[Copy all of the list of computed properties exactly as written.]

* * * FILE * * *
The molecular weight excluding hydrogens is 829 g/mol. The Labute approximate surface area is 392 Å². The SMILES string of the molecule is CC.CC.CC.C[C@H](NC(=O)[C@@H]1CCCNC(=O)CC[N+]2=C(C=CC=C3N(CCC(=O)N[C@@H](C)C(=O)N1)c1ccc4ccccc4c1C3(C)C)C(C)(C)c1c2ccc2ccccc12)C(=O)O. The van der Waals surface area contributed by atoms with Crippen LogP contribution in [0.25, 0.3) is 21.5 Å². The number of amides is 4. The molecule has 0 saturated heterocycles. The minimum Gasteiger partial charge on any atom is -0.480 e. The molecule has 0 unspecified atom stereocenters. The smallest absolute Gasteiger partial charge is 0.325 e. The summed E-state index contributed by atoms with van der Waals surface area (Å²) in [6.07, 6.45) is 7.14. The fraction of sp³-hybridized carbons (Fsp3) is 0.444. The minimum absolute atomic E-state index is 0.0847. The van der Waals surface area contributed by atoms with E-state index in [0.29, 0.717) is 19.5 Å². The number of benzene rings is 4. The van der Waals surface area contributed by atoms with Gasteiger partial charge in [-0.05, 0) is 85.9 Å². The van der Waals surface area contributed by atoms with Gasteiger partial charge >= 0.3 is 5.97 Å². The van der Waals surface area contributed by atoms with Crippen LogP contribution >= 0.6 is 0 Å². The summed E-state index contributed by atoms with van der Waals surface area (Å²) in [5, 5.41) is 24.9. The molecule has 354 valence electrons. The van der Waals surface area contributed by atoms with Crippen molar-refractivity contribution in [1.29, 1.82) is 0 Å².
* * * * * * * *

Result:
The molecular weight excluding hydrogens is 829 g/mol. The Labute approximate surface area is 392 Å². The SMILES string of the molecule is CC.CC.CC.C[C@H](NC(=O)[C@@H]1CCCNC(=O)CC[N+]2=C(C=CC=C3N(CCC(=O)N[C@@H](C)C(=O)N1)c1ccc4ccccc4c1C3(C)C)C(C)(C)c1c2ccc2ccccc12)C(=O)O. The van der Waals surface area contributed by atoms with Crippen LogP contribution in [0.25, 0.3) is 21.5 Å². The number of amides is 4. The molecule has 0 saturated heterocycles. The minimum Gasteiger partial charge on any atom is -0.480 e. The molecule has 0 unspecified atom stereocenters. The smallest absolute Gasteiger partial charge is 0.325 e. The summed E-state index contributed by atoms with van der Waals surface area (Å²) in [6.07, 6.45) is 7.14. The fraction of sp³-hybridized carbons (Fsp3) is 0.444. The minimum absolute atomic E-state index is 0.0847. The van der Waals surface area contributed by atoms with E-state index in [0.29, 0.717) is 19.5 Å². The number of benzene rings is 4. The van der Waals surface area contributed by atoms with Gasteiger partial charge in [-0.05, 0) is 85.9 Å². The van der Waals surface area contributed by atoms with Gasteiger partial charge >= 0.3 is 5.97 Å². The van der Waals surface area contributed by atoms with Crippen LogP contribution >= 0.6 is 0 Å². The summed E-state index contributed by atoms with van der Waals surface area (Å²) in [5, 5.41) is 24.9. The molecule has 354 valence electrons. The van der Waals surface area contributed by atoms with Crippen molar-refractivity contribution in [1.29, 1.82) is 0 Å².